One of the best parts of summer is having the time to do some of the things you really enjoy. This can mean long bike rides, camping, hiking, and all kinds of outdoor activities. Whichever ones you’re involved in, you’ll have more fun and be safer if you know your bug basics.
Bees travel in a straight line back and forth from their hives; avoid getting in their line of flight. Don’t disturb nests or hives. If you do get stung, check to see if the stinger is still in the skin (bees sting only once, leaving their stingers, and then die, awww), but don’t pull it out because this allows more venom to escape. Gently scrape it off with a flat object like the dull edge of a knife. For pain and swelling, try applying a paste of baking soda. For itching and swelling, use an antihistamine cream. Remember, wasps love sweet food, so keep food and drinks covered while outside and don’t wear sweet-smelling perfumes, gels or hairsprays.
Mosquito bites, although not serious for most people, can be uncomfortable. Prevent bites by using insect repellent; or diluted citronella (an essential oil) on your skin or by placing candles around you and covering as much skin as possible. Avoid being outside at sundown, when mosquitoes are at their worst, and stay away from areas of stagnant water; breeding grounds for mosquitoes.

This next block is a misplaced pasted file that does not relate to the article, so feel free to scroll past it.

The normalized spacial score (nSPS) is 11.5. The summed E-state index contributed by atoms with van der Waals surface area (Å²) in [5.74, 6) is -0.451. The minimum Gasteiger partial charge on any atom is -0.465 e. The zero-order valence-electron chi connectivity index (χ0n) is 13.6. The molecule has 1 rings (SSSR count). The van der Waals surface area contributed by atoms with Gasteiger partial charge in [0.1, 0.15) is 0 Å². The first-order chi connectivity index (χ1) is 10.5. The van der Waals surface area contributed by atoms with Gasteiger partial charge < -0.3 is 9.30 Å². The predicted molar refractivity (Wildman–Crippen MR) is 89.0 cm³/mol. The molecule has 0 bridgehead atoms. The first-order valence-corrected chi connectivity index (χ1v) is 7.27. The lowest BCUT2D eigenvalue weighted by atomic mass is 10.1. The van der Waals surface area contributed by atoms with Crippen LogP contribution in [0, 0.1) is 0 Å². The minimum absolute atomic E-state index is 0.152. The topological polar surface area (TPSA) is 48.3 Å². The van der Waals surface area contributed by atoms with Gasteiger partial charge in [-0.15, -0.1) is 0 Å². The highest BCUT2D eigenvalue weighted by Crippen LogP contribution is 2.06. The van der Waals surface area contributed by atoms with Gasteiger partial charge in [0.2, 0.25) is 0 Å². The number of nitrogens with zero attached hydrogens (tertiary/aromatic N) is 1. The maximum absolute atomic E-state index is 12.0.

Deer ticks are a major concern in some parts of North America because they can be Lyme disease carriers. Found most commonly in the American Northeast, Midwest and West, these ticks hide mostly in shady, tall grass, although they can be found in shrubs, lawns and gardens as well. To avoid being bitten by a tick, wear long pants tucked into socks or boots to keep ticks off your legs. Wear closed shoes (no sandals). After your hike, check your body for ticks, especially the insides of knees and elbows and the neck just below the hairline. If you find a tick, don’t panic. Don’t grab it or squeeze it off. Instead, using small tweezers, grasp the tick by the head and pull it out, then kill it by placing it in alcohol. Don’t cover it with anything or try to kill it while it’s on the skin, as this could release more toxins. Once the tick is removed, watch the site for a rash — it can begin up to one month following the bite. If you’re concerned, call your doctor.